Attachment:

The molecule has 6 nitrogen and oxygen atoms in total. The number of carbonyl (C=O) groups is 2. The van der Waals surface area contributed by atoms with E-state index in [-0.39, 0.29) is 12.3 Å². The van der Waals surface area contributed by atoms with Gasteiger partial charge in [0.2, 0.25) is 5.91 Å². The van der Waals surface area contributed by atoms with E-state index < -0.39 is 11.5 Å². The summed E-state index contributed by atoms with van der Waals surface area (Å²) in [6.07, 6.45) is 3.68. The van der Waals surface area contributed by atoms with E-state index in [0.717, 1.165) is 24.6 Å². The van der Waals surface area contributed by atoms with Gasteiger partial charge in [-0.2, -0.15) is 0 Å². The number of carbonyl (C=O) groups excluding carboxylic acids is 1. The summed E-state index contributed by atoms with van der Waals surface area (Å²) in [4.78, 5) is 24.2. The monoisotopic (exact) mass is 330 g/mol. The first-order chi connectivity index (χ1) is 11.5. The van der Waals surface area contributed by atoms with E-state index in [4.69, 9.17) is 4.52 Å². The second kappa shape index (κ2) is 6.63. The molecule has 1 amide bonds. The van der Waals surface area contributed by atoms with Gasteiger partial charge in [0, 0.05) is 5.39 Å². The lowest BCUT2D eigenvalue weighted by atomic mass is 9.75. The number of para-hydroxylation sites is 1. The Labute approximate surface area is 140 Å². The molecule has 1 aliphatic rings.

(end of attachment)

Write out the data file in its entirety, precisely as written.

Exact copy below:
The molecule has 6 nitrogen and oxygen atoms in total. The number of carbonyl (C=O) groups is 2. The van der Waals surface area contributed by atoms with E-state index in [-0.39, 0.29) is 12.3 Å². The van der Waals surface area contributed by atoms with Gasteiger partial charge in [0.2, 0.25) is 5.91 Å². The van der Waals surface area contributed by atoms with E-state index < -0.39 is 11.5 Å². The summed E-state index contributed by atoms with van der Waals surface area (Å²) in [6.07, 6.45) is 3.68. The van der Waals surface area contributed by atoms with E-state index in [0.717, 1.165) is 24.6 Å². The van der Waals surface area contributed by atoms with Gasteiger partial charge in [-0.2, -0.15) is 0 Å². The number of carbonyl (C=O) groups excluding carboxylic acids is 1. The summed E-state index contributed by atoms with van der Waals surface area (Å²) in [4.78, 5) is 24.2. The monoisotopic (exact) mass is 330 g/mol. The first-order chi connectivity index (χ1) is 11.5. The van der Waals surface area contributed by atoms with E-state index in [4.69, 9.17) is 4.52 Å². The second kappa shape index (κ2) is 6.63. The molecule has 1 amide bonds. The van der Waals surface area contributed by atoms with Gasteiger partial charge in [0, 0.05) is 5.39 Å². The lowest BCUT2D eigenvalue weighted by atomic mass is 9.75. The number of para-hydroxylation sites is 1. The Labute approximate surface area is 140 Å². The molecule has 1 aliphatic rings.